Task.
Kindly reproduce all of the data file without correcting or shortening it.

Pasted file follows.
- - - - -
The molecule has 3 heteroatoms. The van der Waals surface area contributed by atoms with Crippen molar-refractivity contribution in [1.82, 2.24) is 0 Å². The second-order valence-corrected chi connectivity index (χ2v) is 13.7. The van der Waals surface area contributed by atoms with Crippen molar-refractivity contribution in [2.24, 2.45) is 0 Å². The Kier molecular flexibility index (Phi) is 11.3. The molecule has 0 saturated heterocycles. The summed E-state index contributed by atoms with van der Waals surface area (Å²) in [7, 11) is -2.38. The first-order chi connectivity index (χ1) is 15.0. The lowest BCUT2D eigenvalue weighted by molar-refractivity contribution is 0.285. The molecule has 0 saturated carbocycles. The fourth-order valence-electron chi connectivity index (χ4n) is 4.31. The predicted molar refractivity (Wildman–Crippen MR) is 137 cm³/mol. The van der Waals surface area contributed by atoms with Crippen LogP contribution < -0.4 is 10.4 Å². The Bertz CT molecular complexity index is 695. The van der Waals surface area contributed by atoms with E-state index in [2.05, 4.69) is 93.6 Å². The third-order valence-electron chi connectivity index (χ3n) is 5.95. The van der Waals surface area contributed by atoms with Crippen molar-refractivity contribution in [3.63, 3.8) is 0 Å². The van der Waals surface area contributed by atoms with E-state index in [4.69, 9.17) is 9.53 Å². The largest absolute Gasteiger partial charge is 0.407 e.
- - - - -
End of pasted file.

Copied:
The molecule has 3 heteroatoms. The van der Waals surface area contributed by atoms with Crippen molar-refractivity contribution in [1.82, 2.24) is 0 Å². The second-order valence-corrected chi connectivity index (χ2v) is 13.7. The van der Waals surface area contributed by atoms with Crippen molar-refractivity contribution in [2.24, 2.45) is 0 Å². The Kier molecular flexibility index (Phi) is 11.3. The molecule has 0 saturated heterocycles. The summed E-state index contributed by atoms with van der Waals surface area (Å²) in [7, 11) is -2.38. The first-order chi connectivity index (χ1) is 15.0. The lowest BCUT2D eigenvalue weighted by molar-refractivity contribution is 0.285. The molecule has 0 saturated carbocycles. The fourth-order valence-electron chi connectivity index (χ4n) is 4.31. The predicted molar refractivity (Wildman–Crippen MR) is 137 cm³/mol. The van der Waals surface area contributed by atoms with Crippen LogP contribution < -0.4 is 10.4 Å². The Bertz CT molecular complexity index is 695. The van der Waals surface area contributed by atoms with E-state index in [2.05, 4.69) is 93.6 Å². The third-order valence-electron chi connectivity index (χ3n) is 5.95. The van der Waals surface area contributed by atoms with Crippen molar-refractivity contribution in [3.63, 3.8) is 0 Å². The van der Waals surface area contributed by atoms with E-state index in [4.69, 9.17) is 9.53 Å². The largest absolute Gasteiger partial charge is 0.407 e.